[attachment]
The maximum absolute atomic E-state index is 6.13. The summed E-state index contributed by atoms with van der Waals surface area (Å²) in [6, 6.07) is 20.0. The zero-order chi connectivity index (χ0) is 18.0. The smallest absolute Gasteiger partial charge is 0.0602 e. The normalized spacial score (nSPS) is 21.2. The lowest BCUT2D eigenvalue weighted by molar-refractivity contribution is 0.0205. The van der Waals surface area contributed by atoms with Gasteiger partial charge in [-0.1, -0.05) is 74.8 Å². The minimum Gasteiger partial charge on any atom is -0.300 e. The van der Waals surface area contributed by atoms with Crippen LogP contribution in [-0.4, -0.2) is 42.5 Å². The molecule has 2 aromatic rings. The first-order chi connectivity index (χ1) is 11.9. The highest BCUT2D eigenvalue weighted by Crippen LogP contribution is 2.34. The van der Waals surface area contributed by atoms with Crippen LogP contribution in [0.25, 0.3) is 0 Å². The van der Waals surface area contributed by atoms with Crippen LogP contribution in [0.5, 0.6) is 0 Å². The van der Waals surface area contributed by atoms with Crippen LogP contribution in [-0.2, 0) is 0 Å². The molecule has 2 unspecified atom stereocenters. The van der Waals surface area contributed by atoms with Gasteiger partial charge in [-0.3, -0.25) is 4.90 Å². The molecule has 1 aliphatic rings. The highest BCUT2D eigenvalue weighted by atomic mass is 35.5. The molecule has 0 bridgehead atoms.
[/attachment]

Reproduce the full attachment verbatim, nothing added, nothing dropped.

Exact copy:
The maximum absolute atomic E-state index is 6.13. The summed E-state index contributed by atoms with van der Waals surface area (Å²) in [6, 6.07) is 20.0. The zero-order chi connectivity index (χ0) is 18.0. The smallest absolute Gasteiger partial charge is 0.0602 e. The normalized spacial score (nSPS) is 21.2. The lowest BCUT2D eigenvalue weighted by molar-refractivity contribution is 0.0205. The van der Waals surface area contributed by atoms with Gasteiger partial charge in [-0.1, -0.05) is 74.8 Å². The minimum Gasteiger partial charge on any atom is -0.300 e. The van der Waals surface area contributed by atoms with Crippen LogP contribution in [-0.4, -0.2) is 42.5 Å². The molecule has 2 aromatic rings. The first-order chi connectivity index (χ1) is 11.9. The highest BCUT2D eigenvalue weighted by Crippen LogP contribution is 2.34. The van der Waals surface area contributed by atoms with Crippen LogP contribution in [0.25, 0.3) is 0 Å². The van der Waals surface area contributed by atoms with Crippen LogP contribution in [0.5, 0.6) is 0 Å². The van der Waals surface area contributed by atoms with Crippen LogP contribution in [-0.2, 0) is 0 Å². The molecule has 2 unspecified atom stereocenters. The van der Waals surface area contributed by atoms with Gasteiger partial charge in [-0.3, -0.25) is 4.90 Å². The molecule has 1 aliphatic rings. The highest BCUT2D eigenvalue weighted by atomic mass is 35.5. The molecule has 0 bridgehead atoms.